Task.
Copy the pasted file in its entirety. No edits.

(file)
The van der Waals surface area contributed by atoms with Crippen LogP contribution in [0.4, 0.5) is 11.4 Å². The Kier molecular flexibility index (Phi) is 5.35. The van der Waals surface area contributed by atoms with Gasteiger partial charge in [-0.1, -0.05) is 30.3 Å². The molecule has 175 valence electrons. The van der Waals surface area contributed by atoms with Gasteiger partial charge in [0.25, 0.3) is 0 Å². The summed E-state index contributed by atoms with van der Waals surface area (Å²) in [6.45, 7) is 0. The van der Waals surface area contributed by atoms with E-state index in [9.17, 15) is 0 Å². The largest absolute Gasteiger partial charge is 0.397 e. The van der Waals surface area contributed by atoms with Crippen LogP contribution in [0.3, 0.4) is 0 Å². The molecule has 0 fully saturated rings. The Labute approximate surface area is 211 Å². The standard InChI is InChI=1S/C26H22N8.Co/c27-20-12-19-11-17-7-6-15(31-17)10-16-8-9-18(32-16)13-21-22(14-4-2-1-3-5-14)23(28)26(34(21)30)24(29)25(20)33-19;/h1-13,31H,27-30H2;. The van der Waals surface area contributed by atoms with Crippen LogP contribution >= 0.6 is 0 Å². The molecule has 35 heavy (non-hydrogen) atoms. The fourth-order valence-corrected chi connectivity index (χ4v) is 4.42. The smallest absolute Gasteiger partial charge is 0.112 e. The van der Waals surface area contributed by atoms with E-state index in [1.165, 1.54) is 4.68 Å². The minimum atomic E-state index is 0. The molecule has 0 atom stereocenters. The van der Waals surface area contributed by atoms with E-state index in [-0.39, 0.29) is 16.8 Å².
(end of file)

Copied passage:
The van der Waals surface area contributed by atoms with Crippen LogP contribution in [0.4, 0.5) is 11.4 Å². The Kier molecular flexibility index (Phi) is 5.35. The van der Waals surface area contributed by atoms with Gasteiger partial charge in [-0.1, -0.05) is 30.3 Å². The molecule has 175 valence electrons. The van der Waals surface area contributed by atoms with Gasteiger partial charge in [0.25, 0.3) is 0 Å². The summed E-state index contributed by atoms with van der Waals surface area (Å²) in [6.45, 7) is 0. The van der Waals surface area contributed by atoms with E-state index in [9.17, 15) is 0 Å². The largest absolute Gasteiger partial charge is 0.397 e. The van der Waals surface area contributed by atoms with Crippen LogP contribution in [0.3, 0.4) is 0 Å². The molecule has 0 fully saturated rings. The Labute approximate surface area is 211 Å². The standard InChI is InChI=1S/C26H22N8.Co/c27-20-12-19-11-17-7-6-15(31-17)10-16-8-9-18(32-16)13-21-22(14-4-2-1-3-5-14)23(28)26(34(21)30)24(29)25(20)33-19;/h1-13,31H,27-30H2;. The van der Waals surface area contributed by atoms with Crippen LogP contribution >= 0.6 is 0 Å². The molecule has 35 heavy (non-hydrogen) atoms. The fourth-order valence-corrected chi connectivity index (χ4v) is 4.42. The smallest absolute Gasteiger partial charge is 0.112 e. The van der Waals surface area contributed by atoms with E-state index in [1.165, 1.54) is 4.68 Å². The minimum atomic E-state index is 0. The molecule has 0 atom stereocenters. The van der Waals surface area contributed by atoms with E-state index in [-0.39, 0.29) is 16.8 Å².